Mental or Mentor?


 I managed to get two of my favorite words in the title. The word ‘Mental’ opens up my door to the sky and lets me be swing my pen with no rules. I mean my signature workshop is called Let’s Get MAD! what more can you expect? But here is where the word ‘Mentor’ hops in and balances the madness putting my ‘feet’ on the ground and pausing my wheels.

On 10th of August at Serena Islamabad I got an opportunity to share space with renowned Pakistani women such as Rakshanda Naz, Simi Raheel, Moneeze Hashmi, Musarhat Misbah and Salima Hashmi. The occasion was to Launch the campaign ‘Pathways to Success’ which is a mentorship program for adolescent girls by World Learning.

Though I sat there quite posed and composed, I have to say I felt the mental in me jumping up and down on being so close to the women I had admired from afar but the mentor in me reminded me of the greater responsibility ahead.

As the panel went on, we all shared our stories on why mentorship is important to us and how we plan to contribute to the program. I have to confess I never felt the importance of the people in my life who had mentored me consciously and unconsciously until I reached I myself was asked to mentor.

By the time I was 16 I knew I wanted to do something worthwhile with my life. While many of my problems were pulling me down and making me mental enough to quit and give up. My mentors stepped in at many levels to lift me up. My first interaction was with my Painting Teacher, Mam Ufaq Ehsan. I joined her for a summer course and she opened doors for me that I never knew were in my own brain. She made me believe that there’s more to the Sky. It’s a Canvas belonging to Allah and Wallah! How He paints it day and night. She gave me books on Sufism and Pakistan’s history followed by discussions. She also made me read magazine covers and analyze on what the hidden message is. My homework was not just completing paintings but to research and write essays on subjects like, ‘The Big Bang theory’. She once stopped to congratulate me on my concentration while painting because I kept dipping my brush in the juice.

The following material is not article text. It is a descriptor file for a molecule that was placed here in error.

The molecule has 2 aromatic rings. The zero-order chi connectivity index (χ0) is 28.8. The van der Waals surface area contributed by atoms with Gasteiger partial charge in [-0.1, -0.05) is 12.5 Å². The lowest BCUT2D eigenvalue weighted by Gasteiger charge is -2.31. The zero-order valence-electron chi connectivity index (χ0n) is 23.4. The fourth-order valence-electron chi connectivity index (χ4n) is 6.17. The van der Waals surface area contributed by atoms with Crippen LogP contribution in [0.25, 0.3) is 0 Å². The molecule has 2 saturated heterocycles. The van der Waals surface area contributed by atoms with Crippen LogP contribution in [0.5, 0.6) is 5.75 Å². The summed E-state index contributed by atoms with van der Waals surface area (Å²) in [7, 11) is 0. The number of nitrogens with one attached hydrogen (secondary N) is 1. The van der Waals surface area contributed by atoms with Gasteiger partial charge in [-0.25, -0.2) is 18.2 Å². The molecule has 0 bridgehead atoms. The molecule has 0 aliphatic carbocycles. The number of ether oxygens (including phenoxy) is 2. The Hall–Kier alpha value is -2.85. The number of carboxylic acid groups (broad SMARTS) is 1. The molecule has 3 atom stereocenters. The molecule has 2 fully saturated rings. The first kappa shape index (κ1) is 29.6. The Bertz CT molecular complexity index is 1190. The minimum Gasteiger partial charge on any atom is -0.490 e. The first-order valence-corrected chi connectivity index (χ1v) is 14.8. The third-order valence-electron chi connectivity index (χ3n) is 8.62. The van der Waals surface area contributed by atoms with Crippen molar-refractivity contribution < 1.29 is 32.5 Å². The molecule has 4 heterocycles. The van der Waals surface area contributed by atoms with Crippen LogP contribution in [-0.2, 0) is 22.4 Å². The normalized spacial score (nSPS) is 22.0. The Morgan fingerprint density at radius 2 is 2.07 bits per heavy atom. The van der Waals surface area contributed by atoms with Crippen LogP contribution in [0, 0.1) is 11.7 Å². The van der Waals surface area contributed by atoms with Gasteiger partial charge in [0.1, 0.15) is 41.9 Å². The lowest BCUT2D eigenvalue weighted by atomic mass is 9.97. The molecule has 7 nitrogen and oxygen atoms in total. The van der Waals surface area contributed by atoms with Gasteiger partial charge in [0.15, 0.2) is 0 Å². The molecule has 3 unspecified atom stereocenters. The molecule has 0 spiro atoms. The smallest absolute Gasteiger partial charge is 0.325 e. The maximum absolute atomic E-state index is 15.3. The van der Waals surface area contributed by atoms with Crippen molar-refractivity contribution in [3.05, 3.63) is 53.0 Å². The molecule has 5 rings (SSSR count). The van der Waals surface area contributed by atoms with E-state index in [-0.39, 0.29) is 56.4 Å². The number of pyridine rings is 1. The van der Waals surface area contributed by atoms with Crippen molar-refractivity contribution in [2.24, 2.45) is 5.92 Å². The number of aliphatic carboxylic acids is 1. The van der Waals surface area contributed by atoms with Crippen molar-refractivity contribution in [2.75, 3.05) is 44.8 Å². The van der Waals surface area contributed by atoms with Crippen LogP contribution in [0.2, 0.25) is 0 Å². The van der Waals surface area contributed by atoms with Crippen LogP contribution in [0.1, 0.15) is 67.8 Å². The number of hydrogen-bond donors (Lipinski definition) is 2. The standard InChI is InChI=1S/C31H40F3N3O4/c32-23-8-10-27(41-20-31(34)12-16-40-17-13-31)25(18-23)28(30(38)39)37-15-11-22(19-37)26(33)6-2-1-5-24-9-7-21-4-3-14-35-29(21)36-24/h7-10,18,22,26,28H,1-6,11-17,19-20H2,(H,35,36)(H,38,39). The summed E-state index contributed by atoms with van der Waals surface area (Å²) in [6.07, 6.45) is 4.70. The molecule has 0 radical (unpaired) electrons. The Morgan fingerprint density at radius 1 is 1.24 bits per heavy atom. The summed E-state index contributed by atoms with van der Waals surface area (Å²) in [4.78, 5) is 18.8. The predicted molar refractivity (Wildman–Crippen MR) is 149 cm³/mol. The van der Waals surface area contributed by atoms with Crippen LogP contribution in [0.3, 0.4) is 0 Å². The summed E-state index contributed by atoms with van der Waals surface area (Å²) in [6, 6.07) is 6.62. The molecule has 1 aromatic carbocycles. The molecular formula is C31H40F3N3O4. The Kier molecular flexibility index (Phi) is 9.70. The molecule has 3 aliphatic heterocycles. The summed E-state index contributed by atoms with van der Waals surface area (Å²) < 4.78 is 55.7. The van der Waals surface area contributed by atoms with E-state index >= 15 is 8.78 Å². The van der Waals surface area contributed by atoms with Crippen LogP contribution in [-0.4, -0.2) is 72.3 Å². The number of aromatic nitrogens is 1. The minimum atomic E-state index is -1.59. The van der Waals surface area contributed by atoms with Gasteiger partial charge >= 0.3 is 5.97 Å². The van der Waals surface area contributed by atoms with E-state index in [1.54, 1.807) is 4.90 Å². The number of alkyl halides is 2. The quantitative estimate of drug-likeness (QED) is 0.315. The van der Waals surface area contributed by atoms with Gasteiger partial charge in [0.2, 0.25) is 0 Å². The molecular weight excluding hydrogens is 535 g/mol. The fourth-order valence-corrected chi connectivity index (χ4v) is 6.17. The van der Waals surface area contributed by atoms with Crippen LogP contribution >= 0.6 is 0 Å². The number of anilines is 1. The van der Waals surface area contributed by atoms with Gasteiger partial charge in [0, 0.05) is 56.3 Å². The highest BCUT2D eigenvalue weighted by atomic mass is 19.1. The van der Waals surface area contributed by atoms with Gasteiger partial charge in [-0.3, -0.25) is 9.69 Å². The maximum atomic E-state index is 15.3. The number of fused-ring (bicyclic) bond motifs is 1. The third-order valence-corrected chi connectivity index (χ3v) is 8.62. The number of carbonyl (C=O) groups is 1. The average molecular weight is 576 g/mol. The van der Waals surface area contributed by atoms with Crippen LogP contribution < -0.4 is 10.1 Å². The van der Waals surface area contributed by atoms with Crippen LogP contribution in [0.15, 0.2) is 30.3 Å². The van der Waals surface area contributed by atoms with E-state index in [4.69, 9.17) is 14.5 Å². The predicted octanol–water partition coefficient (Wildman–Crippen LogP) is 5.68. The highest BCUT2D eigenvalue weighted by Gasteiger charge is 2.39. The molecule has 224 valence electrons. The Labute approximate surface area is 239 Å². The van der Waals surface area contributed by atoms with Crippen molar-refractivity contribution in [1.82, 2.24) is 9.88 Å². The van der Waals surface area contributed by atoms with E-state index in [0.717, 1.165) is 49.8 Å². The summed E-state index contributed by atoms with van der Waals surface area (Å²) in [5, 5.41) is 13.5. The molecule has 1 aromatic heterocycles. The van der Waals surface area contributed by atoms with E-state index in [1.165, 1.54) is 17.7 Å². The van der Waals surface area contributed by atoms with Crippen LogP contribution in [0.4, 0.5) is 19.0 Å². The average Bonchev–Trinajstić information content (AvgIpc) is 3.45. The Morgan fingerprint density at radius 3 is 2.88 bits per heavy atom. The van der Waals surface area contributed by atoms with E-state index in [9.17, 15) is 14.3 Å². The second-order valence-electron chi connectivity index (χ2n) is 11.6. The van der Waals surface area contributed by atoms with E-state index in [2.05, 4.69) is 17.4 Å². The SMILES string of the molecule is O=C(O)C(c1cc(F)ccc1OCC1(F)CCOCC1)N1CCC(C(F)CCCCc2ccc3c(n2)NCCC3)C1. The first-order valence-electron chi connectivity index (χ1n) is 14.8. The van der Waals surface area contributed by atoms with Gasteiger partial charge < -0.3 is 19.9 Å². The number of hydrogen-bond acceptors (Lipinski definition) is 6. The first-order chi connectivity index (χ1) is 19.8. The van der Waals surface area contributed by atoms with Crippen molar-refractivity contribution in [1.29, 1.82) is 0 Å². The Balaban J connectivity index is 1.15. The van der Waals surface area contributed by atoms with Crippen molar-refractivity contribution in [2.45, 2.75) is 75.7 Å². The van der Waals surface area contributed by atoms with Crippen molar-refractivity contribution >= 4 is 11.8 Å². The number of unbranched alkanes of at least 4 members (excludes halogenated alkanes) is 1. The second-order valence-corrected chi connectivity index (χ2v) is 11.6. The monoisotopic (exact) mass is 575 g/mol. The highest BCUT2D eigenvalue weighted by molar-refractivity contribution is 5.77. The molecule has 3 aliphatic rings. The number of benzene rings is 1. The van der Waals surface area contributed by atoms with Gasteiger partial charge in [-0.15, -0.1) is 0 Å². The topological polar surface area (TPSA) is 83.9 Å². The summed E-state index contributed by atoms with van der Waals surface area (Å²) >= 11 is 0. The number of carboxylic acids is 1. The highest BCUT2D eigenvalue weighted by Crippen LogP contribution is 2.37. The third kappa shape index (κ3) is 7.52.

I had my second mentor in India while during a trip he asked me, ‘Tanzila how can we solve the Kashmir issue?’ I wondered why am I being asked these questions. I’m just a 20 year old who has yet to make a round chappati. I mean am I not just good enough to have had fought patriarchy and have come so far? But no! Here was a man who saw me more than who I thought I was and raised the bar for my opinions. He said, ‘You need to empower yourself to solve world problems. How else are they going to solve if you keep thinking about Chappatis’. His statement moved me to the core and since that day I raised the bar not only of my opinions but also of my service. I had a great shift in my choices, opinions and ideas. Suddenly I was thinking big because someone made me see the worth of my life.

I joined the program on invitation by Mam Moneeza Hashmi and saw this as a great opportunity to help girls raise the bar of their aims and goals. It’s very important to have a mentor or even mentors. To believe that you are guided you need to be guided. And while the mental is all set to hold you down, let your mentor let you free.

Outfit: Agha Noor

Venue: Serena Islamabad

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